Should I get a Doppler to check my baby's heart rate at home?


So many people have strong feelings about this... *eye roll*


But I am a mother. And a doctor. And I don't judge.

I just want you to be well-informed and realistic about this.



What is a Doppler?


It is a hand held machine that uses ultrasonic waves to pick up movement of the heart beat.


Why is it called Doppler?

It is named after the physicist who invented it named Christian Doppler. In medicine, when something is named after someone, it starts with a capital letter (like Crohn disease).


Is it safe?

Ultrasound is generally safe in pregnancy and it has no radiation.


Overuse of ultrasound can generate heat in the fetal tissue which can potentially be damaging. In clinical practice, this limit is not exceeded, even if you have a high risk pregnancy and need ultrasounds multiple times a week.


However, in the hands of an untrained person who is doing an unindicated ultrasound for an hour to get you a keepsake video - I can't speak to that, and I am not ok with it.


I can't tell you what to do (I guess I can, but I can't guarantee you will listen), so I will, as always, give you evidence-based medicine and let you make up your own mind about it.


Home Dopplers (AKA, home fetal heart-rate monitor)


The bad

Doppler machines are not FDA approved for home use. In fact, the FDA is clearly against this in their article Avoid Fetal "Keepsake" Images, Heartbeat Monitors. The FDA warns that Doppers "should only be used by, or under the supervision of, a health care professional."


The baby's heart rate alone does not tell us how baby is doing. Studies show that there is no benefit from having a home Doppler monitor and you will not have better outcomes.


The ugly

  • You probably don't know how to use it. #SorryNotSorry. Even if you're a doctor/nurse/smart person. Unless you practice obstetrics, and even when you practice obstetrics, it is not easy.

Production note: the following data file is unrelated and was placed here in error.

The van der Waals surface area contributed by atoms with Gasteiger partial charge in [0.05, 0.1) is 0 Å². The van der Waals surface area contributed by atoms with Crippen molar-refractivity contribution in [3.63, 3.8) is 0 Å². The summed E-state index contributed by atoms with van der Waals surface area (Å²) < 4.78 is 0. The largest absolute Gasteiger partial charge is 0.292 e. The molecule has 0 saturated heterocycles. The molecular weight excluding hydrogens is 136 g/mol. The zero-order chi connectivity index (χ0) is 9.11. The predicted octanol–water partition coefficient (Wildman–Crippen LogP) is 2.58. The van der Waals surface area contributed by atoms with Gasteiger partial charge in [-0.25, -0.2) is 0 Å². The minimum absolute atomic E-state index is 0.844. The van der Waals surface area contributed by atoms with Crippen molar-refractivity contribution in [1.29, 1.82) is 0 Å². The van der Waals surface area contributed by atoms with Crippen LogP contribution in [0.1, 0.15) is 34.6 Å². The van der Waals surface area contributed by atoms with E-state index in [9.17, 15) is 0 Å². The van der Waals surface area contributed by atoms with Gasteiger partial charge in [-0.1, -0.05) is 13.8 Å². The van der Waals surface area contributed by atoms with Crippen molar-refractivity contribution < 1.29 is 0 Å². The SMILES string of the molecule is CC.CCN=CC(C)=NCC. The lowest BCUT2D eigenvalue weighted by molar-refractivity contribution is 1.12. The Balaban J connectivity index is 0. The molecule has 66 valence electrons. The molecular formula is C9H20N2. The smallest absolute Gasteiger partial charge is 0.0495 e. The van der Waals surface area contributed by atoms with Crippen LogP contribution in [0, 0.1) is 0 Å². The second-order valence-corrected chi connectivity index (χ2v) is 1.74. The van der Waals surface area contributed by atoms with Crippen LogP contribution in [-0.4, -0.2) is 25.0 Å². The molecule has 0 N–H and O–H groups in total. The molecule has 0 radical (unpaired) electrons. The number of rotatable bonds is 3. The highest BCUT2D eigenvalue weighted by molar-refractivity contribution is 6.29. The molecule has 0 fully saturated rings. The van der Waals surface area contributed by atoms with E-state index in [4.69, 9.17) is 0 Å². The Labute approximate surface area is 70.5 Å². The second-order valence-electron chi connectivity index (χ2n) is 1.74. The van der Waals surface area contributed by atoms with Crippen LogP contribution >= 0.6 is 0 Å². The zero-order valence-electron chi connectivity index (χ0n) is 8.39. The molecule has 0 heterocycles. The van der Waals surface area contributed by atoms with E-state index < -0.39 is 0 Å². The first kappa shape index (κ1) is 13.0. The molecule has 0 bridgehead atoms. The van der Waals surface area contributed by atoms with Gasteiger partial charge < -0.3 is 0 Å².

• An expert cannot find the fetal heart rate with a Doppler until at least 12 weeks. And even then, unless you are very thin, it is still difficult until 14-16 weeks.

  • Hard to use >> can't find the heat rate >> stress and anxiety >> unnecessary trips to the hospital >> exposure to COVID >> get very sick (ok the last 2 were uncalled for, but for real, going to the hospital exposes you to all sorts of icky germs)

  • Even if you find a heart beat, you probably don't know how to interpret it. The heart rate can be normal, low or high, and all of these can be normal or abnormal. To the untrained ear, while you can probably tell if the heart rate is within the normal range, you will not be able to differentiate normal from abnormal heart rhythm.

  • Even if there is an abnormal heart beat, depending on the type of abnormality and the gestational age, chances are no intervention is necessary

The good

Some studies show that for low risk pregnancies, home self-monitoring tools, such as a blood pressure cuff and a home Doppler, can provide women with confidence and joy in the process of their pregnancies, do much less hospital/clinic visits, and save healthcare dollars. However, these low risk women were taught by healthcare professionals how to detect heart correctly and effectively in a very streamlined approach.


Bottom line

Talk to your doctor/OB provider!


Bonus: so, did I have a home Doppler?

No, I did not. True, I did have access to sonographers and ultrasound machines and I could technically perform detailed scans myself. But throughout my 2 pregnancies, I used the hospital Doppler a handful of times during my first pregnancy, none during my second. I scanned myself a whopping ONCE very early in my first pregnancy.


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#fetaldoppler #homedoppler #ultrasound #loveultrasound #highriskpregnancy #pregnancy #doctoradvice

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